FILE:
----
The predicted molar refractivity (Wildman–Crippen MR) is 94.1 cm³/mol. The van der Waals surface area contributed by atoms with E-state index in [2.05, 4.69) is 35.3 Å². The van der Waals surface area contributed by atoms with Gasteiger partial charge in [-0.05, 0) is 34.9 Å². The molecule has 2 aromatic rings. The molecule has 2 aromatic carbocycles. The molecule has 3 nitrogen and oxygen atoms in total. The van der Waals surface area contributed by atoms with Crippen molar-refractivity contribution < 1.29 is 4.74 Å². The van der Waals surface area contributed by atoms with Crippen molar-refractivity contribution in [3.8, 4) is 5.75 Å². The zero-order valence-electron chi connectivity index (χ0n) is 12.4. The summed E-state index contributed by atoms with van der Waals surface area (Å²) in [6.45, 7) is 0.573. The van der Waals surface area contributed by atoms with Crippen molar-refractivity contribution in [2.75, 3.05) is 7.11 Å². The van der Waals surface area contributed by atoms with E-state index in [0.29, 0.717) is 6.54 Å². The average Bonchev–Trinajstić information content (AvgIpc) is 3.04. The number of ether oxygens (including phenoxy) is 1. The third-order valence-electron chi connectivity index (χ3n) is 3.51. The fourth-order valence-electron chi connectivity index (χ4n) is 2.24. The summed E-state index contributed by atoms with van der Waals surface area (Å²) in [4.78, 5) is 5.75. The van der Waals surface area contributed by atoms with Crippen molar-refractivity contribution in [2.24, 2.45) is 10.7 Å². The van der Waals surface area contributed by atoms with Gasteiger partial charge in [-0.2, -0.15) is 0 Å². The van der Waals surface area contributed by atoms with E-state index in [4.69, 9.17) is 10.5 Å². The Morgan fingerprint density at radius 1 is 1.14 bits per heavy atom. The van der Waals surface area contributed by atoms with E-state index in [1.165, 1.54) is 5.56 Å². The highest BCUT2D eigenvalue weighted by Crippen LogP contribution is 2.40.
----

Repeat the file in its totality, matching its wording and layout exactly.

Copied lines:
The predicted molar refractivity (Wildman–Crippen MR) is 94.1 cm³/mol. The van der Waals surface area contributed by atoms with E-state index in [2.05, 4.69) is 35.3 Å². The van der Waals surface area contributed by atoms with Gasteiger partial charge in [-0.05, 0) is 34.9 Å². The molecule has 2 aromatic rings. The molecule has 2 aromatic carbocycles. The molecule has 3 nitrogen and oxygen atoms in total. The van der Waals surface area contributed by atoms with Crippen molar-refractivity contribution < 1.29 is 4.74 Å². The van der Waals surface area contributed by atoms with Crippen molar-refractivity contribution in [3.8, 4) is 5.75 Å². The zero-order valence-electron chi connectivity index (χ0n) is 12.4. The summed E-state index contributed by atoms with van der Waals surface area (Å²) in [6.45, 7) is 0.573. The van der Waals surface area contributed by atoms with Crippen molar-refractivity contribution in [2.75, 3.05) is 7.11 Å². The van der Waals surface area contributed by atoms with E-state index in [0.29, 0.717) is 6.54 Å². The average Bonchev–Trinajstić information content (AvgIpc) is 3.04. The number of ether oxygens (including phenoxy) is 1. The third-order valence-electron chi connectivity index (χ3n) is 3.51. The fourth-order valence-electron chi connectivity index (χ4n) is 2.24. The summed E-state index contributed by atoms with van der Waals surface area (Å²) in [4.78, 5) is 5.75. The van der Waals surface area contributed by atoms with Crippen molar-refractivity contribution in [2.24, 2.45) is 10.7 Å². The van der Waals surface area contributed by atoms with Gasteiger partial charge in [-0.2, -0.15) is 0 Å². The van der Waals surface area contributed by atoms with E-state index in [4.69, 9.17) is 10.5 Å². The Morgan fingerprint density at radius 1 is 1.14 bits per heavy atom. The van der Waals surface area contributed by atoms with E-state index in [1.165, 1.54) is 5.56 Å². The highest BCUT2D eigenvalue weighted by Crippen LogP contribution is 2.40.